Revolutionary Guards officials had been ordered to appear on state media and give the public a full explanation.
On Jan. 11, 2020 Iran’s military announced that it had accidentally shot down early morning on Jan. 8 a Boeing 737-800 airliner belonging to Ukraine International Airlines, blaming human error because of what it called the plane’s sharp, unexpected turn toward a sensitive military base.
After days of tension since the jet crashed near Tehran, the same day that Iranian missiles struck American bases in Iraq, the admission was a stunning reversal. As told by Ney York Times in fact, Iran initially maintained that mechanical issues had brought the Boeing down, killing all 176 people aboard.
“The Islamic Republic of Iran deeply regrets this disastrous mistake,” President Hassan Rouhani said on Twitter soon after the military released its statement. He offered condolences to the victims’ families and said investigations were underway. The military said the person responsible would face legal consequences.
International pressure had been building on Iran to take responsibility. American and allied intelligence assessments had already concluded that Iranian missiles brought down the plane most likely by accident, amid the heightened tensions between the US and Iran.
“The little credibility that the Islamic Republic had among its supporters suffered a major blow tonight,” said Rouzbeh MirEmbrahim, an independent Iran analyst in New York and a consultant with the United Nations. “This tragedy undermines the image Iran has cultivated as a military power and weakened it significantly both regionally and internationally.”
Iranians began expressing anger toward the military on social media soon after the announcement, many of them using the term “harshest revenge,” which officials had repeatedly promised in the wake of the American MQ-9 Reaper unmanned aerial vehicle (UAV) strike that killed Maj. Gen. Qassim Suleimani, a powerful Revolutionary Guards commander, last week.
“They were supposed to take their harsh revenge against America, not the people,” wrote Mojtaba Fathi, a journalist.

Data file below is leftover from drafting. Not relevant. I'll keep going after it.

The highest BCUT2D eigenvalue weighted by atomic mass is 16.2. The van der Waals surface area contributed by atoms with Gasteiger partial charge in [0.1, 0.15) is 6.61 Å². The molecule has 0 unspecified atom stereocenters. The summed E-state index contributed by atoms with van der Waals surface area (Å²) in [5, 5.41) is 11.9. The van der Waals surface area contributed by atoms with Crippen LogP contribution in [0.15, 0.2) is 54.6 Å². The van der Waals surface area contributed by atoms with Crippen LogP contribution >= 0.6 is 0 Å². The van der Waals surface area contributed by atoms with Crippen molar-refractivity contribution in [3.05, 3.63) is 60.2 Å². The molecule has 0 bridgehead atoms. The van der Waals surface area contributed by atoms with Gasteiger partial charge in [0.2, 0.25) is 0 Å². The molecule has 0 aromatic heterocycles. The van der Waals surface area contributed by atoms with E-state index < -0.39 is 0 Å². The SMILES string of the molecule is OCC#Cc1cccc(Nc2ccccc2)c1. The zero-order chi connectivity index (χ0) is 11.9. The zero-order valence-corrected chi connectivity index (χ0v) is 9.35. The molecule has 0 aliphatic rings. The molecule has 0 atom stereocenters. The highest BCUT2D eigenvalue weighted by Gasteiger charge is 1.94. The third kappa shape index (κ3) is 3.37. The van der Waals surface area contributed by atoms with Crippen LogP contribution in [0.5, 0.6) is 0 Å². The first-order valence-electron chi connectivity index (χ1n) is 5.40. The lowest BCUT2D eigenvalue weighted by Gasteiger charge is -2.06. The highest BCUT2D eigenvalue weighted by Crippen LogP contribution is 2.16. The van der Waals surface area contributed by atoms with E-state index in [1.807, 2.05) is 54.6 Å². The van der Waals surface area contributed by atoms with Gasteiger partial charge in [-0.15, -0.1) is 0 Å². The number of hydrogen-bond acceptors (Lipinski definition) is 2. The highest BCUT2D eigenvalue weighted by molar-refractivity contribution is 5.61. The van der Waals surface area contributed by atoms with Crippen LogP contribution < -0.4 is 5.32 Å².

The Iranian military’s statement said the plane “took the flying posture and altitude of an enemy target” as it came close to an Islamic Revolutionary Guards Corps base. It said that “under these circumstances, because of human error,” the plane “came under fire.”
The military said it would undertake “major reform in operations of all armed forces” to make sure that such an error never happened again. It said Revolutionary Guards officials had been ordered to appear on state media and give the public a full explanation.
In a statement of his own, Iran’s foreign minister, Mohammad Javad Zarif, tried to place some of the blame on the US, saying on Twitter that the disaster was “caused by U.S. adventurism.” The military’s statement said there had been information suggesting the US was “preparing to aerially target sensitive defense and key sites and multiple targets in our country, and this led to even more sensitive defense posture by our antiaircraft units.”
However, the Iranians asked the National Transportation Safety Board (NTSB) to help with the investigation, and the State Department granted waivers to allow the American agency to help.
As already reported, on Jan. 9 a video appearing to show a missile fired into the Tehran sky early Wednesday morning and striking an object in the sky surfaced. Around that time, Ukraine International Airlines Boeing 737-800 jetliner crashed shortly after takeoff.
As noted by The Aviation Geek Club contributor and world famous modern military aviation author Tom Cooper “One can hear the airliner, one can see the SAM, the detonation, then hear both of these, and see the airliner going down… According to the poster [of the video] this was the SECOND SAM to hit the Ukrainian B737.”
“A pilot underway minutes behind the Ukrainian B737 says, from his POV, it was clear: either a bomb on board, or shot down. The only force operating SA-15s in Iran – is the IRGC [Islamic Revolutionary Guard Corps].”